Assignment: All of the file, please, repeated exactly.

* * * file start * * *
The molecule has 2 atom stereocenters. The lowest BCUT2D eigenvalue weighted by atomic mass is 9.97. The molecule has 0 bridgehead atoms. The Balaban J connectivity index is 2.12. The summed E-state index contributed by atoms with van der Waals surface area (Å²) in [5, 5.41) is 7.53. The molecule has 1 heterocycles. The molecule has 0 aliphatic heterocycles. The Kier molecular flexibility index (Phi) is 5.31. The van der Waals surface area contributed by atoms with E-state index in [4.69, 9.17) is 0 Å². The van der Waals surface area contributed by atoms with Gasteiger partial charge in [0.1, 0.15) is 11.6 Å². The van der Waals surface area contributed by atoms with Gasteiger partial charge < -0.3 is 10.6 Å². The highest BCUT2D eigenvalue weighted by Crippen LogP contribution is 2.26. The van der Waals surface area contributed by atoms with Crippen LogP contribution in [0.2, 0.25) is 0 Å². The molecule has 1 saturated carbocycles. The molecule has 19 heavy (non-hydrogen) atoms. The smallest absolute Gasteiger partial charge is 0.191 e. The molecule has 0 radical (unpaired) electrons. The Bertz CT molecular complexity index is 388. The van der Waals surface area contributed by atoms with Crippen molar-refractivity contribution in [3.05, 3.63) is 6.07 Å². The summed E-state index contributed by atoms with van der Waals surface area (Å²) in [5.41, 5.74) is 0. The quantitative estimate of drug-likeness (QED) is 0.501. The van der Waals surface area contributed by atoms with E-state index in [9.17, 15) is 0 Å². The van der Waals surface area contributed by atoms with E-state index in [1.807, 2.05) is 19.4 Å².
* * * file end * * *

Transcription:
The molecule has 2 atom stereocenters. The lowest BCUT2D eigenvalue weighted by atomic mass is 9.97. The molecule has 0 bridgehead atoms. The Balaban J connectivity index is 2.12. The summed E-state index contributed by atoms with van der Waals surface area (Å²) in [5, 5.41) is 7.53. The molecule has 1 heterocycles. The molecule has 0 aliphatic heterocycles. The Kier molecular flexibility index (Phi) is 5.31. The van der Waals surface area contributed by atoms with E-state index in [4.69, 9.17) is 0 Å². The van der Waals surface area contributed by atoms with Gasteiger partial charge in [0.1, 0.15) is 11.6 Å². The van der Waals surface area contributed by atoms with Gasteiger partial charge < -0.3 is 10.6 Å². The highest BCUT2D eigenvalue weighted by Crippen LogP contribution is 2.26. The van der Waals surface area contributed by atoms with Crippen LogP contribution in [0.2, 0.25) is 0 Å². The molecule has 1 saturated carbocycles. The molecule has 19 heavy (non-hydrogen) atoms. The smallest absolute Gasteiger partial charge is 0.191 e. The molecule has 0 radical (unpaired) electrons. The Bertz CT molecular complexity index is 388. The van der Waals surface area contributed by atoms with Crippen molar-refractivity contribution in [3.05, 3.63) is 6.07 Å². The summed E-state index contributed by atoms with van der Waals surface area (Å²) in [5.41, 5.74) is 0. The quantitative estimate of drug-likeness (QED) is 0.501. The van der Waals surface area contributed by atoms with E-state index in [9.17, 15) is 0 Å². The van der Waals surface area contributed by atoms with E-state index in [1.807, 2.05) is 19.4 Å².